I woke up a short time later sore and coughing with a full bladder. I was given some extra pain medicine. The coughing was from the breathing tube rubbing my throat. I was able to change, drink water, and pee by myself and then cleared to go home. Someone else was required to drive me. I left with a folder of instructions, and to my surprise, photos that showed proof that the surgery was done! No, I’m not putting them on here. Yes, it was weird but also kind of cool. I’ve always wanted to see my ovaries, I guess. They also asked for permission to use my photos for teaching opportunities and I said that was fine.

By time I got home my surgery site was sore, but not overly painful. I had some ice cream for my throat, took my prescription pain pills, and had a wonderful nap. I had three cuts on my stomach, including one in my belly button. They were glued shut. I bled a bit for the first 3 days and was bloated. I would recommend old loose shirts and low rise undies or shorts during recovery. I also had quite a bit of bruising. I was able to shower the next day.

*Post Surgery*

The pain was never bad, I would rate it a 3 or 4 at the worst. I’ve had worse cramps. I think getting my wisdom teeth out was worse. Day 2 and 3 the pain felt like I had done a bunch of ab exercises. I was most comfortable laying down and I avoided twisting, bending down, and lifting. I was fairly tired from the pain meds, but I stopped them after day 4. At that point, some soreness was only noticed if I moved in certain ways. I could walk and get up normally. Sitting is slightly uncomfortable after a while. And as I healed, the wounds started to itch.

I have a desk job and returned 5 days after the operation. Other than some slight discomfort, I’m fine. My throat honestly continues to hurt more than the part that was operated on. I cannot lift anything over 10 pounds for at least 2 weeks. If you have pets, you may want to get someone to help you feed them if you bend down to do so.

Another note. I have a Mirena IUD that’s 4 years old and after consulting with my doctor, decided to leave it in to control my period. Removing the tubes will not stop periods, but an IUD has stopped mine except for monthly cramps.

*Post-op Appointment*

A week after surgery, I had a follow up with my OBGYN. She checked to see how I was healing. I didn’t know this, but my tubes were biopsied and thankfully came back clear. I have a bit more healing to do, but overall I’m about 85?ck to normal.

*A few more thoughts before I go.*

What I did not expect was the emotional part. Before I get to that though, I’m going to put this next part in CAPS for maximum clarity. I HAVE NO REGRETS. I DO NOT FEEL BARREN OR LIKE SOMETHING IS MISSING. I STILL HAVE NO DESIRE TO BE A PARENT. What I did feel was extreme anger and sadness that I felt my best option was to remove a part of my body because of a political decision that I had no part in making. The SCOTUS justices don’t know me and yet here I am slicing and dicing a part of my body to help keep my freedom of choice over what to do with my body. And having this all done during the 4th of July? It was tough mentally. I wish I had received the procedure earlier, but another doctor convinced me an IUD was the best choice for me, and it was until it wasn’t. I felt relieved, too, but it was overshadowed.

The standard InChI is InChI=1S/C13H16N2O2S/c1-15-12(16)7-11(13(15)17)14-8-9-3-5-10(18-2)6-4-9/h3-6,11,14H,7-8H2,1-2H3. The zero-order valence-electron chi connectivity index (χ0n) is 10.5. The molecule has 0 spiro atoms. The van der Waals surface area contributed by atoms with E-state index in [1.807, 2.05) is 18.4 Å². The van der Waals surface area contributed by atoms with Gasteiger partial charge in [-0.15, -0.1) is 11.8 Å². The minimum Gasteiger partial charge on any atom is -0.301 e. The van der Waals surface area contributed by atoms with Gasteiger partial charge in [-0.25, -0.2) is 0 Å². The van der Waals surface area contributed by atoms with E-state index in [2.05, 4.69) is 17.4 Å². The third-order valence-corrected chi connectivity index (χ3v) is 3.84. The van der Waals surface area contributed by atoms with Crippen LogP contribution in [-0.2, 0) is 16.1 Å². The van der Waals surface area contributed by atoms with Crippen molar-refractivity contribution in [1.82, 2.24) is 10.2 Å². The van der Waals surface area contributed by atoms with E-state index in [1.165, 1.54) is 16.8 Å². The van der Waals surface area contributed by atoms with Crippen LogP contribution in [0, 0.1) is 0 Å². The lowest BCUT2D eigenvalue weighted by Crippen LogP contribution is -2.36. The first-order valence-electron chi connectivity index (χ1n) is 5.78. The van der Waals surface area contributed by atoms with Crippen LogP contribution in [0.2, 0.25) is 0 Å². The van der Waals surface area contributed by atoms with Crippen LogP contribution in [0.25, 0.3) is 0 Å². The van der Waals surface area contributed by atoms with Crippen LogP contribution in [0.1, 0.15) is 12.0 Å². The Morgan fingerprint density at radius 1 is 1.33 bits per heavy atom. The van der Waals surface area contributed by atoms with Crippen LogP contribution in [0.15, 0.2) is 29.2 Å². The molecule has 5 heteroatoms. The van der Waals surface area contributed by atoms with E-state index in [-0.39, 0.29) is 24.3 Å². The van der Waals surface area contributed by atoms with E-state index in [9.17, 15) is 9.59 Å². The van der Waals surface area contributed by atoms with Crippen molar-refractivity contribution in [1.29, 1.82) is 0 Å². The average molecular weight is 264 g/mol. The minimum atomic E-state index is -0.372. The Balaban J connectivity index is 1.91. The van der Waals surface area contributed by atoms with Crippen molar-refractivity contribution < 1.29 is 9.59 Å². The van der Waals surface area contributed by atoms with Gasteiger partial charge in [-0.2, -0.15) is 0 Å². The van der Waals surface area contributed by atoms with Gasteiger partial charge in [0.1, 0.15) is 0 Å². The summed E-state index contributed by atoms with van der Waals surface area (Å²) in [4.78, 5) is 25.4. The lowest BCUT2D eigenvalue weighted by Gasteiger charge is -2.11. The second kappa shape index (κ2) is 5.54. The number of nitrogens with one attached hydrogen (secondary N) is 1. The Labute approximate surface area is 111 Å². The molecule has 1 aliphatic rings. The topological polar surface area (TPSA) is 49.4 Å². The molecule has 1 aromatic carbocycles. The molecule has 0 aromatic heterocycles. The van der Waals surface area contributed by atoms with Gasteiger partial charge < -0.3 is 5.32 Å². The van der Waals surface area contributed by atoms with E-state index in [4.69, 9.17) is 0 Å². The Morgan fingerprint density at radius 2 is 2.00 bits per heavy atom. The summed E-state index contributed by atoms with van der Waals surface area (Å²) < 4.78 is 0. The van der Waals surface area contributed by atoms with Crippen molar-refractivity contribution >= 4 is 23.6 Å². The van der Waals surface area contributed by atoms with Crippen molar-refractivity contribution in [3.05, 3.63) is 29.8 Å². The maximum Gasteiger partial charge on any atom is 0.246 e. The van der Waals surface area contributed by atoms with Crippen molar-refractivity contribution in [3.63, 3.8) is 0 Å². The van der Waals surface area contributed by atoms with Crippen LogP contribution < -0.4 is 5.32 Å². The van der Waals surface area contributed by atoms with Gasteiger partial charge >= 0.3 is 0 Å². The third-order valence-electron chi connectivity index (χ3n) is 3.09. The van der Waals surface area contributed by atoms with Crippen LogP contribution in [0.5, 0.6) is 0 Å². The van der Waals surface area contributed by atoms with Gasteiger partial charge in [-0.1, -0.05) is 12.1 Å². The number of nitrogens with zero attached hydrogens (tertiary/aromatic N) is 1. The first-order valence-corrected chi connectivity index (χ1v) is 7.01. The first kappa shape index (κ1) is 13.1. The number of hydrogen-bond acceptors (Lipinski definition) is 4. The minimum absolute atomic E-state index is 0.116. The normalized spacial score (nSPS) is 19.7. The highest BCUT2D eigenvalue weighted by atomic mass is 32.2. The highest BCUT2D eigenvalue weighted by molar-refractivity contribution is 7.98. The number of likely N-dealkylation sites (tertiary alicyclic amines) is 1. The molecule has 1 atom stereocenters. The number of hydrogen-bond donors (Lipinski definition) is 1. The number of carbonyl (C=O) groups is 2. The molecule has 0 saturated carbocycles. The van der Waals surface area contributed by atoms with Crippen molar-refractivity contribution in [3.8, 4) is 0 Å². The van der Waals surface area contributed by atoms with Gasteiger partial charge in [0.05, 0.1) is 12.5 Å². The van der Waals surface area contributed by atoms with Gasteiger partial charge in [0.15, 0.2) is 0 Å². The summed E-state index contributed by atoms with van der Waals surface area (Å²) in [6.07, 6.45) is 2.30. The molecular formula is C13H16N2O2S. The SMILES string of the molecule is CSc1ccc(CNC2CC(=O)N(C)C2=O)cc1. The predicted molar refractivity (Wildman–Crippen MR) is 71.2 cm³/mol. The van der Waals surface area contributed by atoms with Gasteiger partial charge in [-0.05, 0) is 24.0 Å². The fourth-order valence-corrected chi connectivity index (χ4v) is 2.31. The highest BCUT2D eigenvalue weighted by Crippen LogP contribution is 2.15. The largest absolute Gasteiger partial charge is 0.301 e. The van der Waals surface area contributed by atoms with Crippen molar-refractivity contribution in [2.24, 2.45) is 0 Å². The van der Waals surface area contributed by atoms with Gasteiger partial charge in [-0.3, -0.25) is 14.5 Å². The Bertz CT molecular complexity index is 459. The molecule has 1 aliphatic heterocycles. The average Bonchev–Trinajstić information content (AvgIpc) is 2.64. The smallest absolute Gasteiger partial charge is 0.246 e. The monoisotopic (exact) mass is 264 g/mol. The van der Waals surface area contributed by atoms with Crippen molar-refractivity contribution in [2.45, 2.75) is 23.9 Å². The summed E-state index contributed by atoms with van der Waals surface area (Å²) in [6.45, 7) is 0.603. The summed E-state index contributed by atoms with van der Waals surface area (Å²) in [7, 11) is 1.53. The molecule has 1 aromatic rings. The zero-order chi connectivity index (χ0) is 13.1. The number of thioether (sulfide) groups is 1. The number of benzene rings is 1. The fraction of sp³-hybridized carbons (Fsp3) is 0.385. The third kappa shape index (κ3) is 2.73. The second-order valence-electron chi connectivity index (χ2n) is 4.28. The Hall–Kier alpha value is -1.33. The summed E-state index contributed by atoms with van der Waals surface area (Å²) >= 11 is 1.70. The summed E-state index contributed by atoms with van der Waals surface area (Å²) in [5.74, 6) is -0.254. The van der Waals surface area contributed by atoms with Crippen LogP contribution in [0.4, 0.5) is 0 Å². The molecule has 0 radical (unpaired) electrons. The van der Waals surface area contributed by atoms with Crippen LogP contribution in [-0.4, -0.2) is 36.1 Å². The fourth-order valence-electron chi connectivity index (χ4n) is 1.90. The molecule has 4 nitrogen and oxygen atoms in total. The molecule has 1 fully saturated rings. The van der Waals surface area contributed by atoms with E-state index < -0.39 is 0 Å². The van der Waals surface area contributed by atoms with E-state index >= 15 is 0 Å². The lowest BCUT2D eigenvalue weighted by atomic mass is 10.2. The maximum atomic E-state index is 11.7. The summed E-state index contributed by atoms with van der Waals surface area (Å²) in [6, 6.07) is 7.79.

I also felt lonely, and I think this is intentional. Abortion, birth, and everything surrounding it is an emotional topic. I have friends and family than range from childfree, to fence sitters, to painfully struggling with infertility, to proud parents of 1 or more kids, to unknown because they haven’t shared their private business. I’m surrounded by people that marched in protests against SCOTUS to those that gleefully declared “best day ever!” I did share my story and experience with a select few friends, and it helped tremendously, but it’s also hard to know who to trust, who wants to take on that emotional labor, and those that have their own problems and don’t care about mine. There’s so much division in the US, and this is another way to fracture groups. TERFs, anti-abortion but pro-IVF, and “no one is forcing you to have sex” are some examples of creating infighting that I’ve noticed already. But, my main point is is that if you’re feeling lonely, you’re not actually alone.

I’m not going to go over every single reason why I had my tubes removed or why I don’t want children, so you’re going to have to trust me, however in my opinion, these were my options after Roe was overturned:

1. Drastically change my marriage
2. Move
3. Stay on IUD only and assume that would remain legal and I would be able to safely terminate an ectopic pregnancy
4. Have funds saved to travel for any abortions and hope it was legal and possible to do so
5. Sterilization for husband
6. Sterilization for me
7. Accept loss of body autonomy and increased risk of death

Six was the best choice for me. I am sharing my experience because I know others are making a list like mine above and trying to make a difficult choice.

I’m sure doesn’t need to be said but I am anyways, with all the new laws and changes, do not ask when someone is having kids, having more kids, or when their baby due. While I’m personally fine with sharing my story, no one should be compelled to explain that they’ve been sterilized or are carrying a dead fetus because of abortion laws. Be mindful, because politicians sure aren’t.

Good luck to you and sincerest wishes for better days ahead.

My experience with bisalp after Roe was overturned.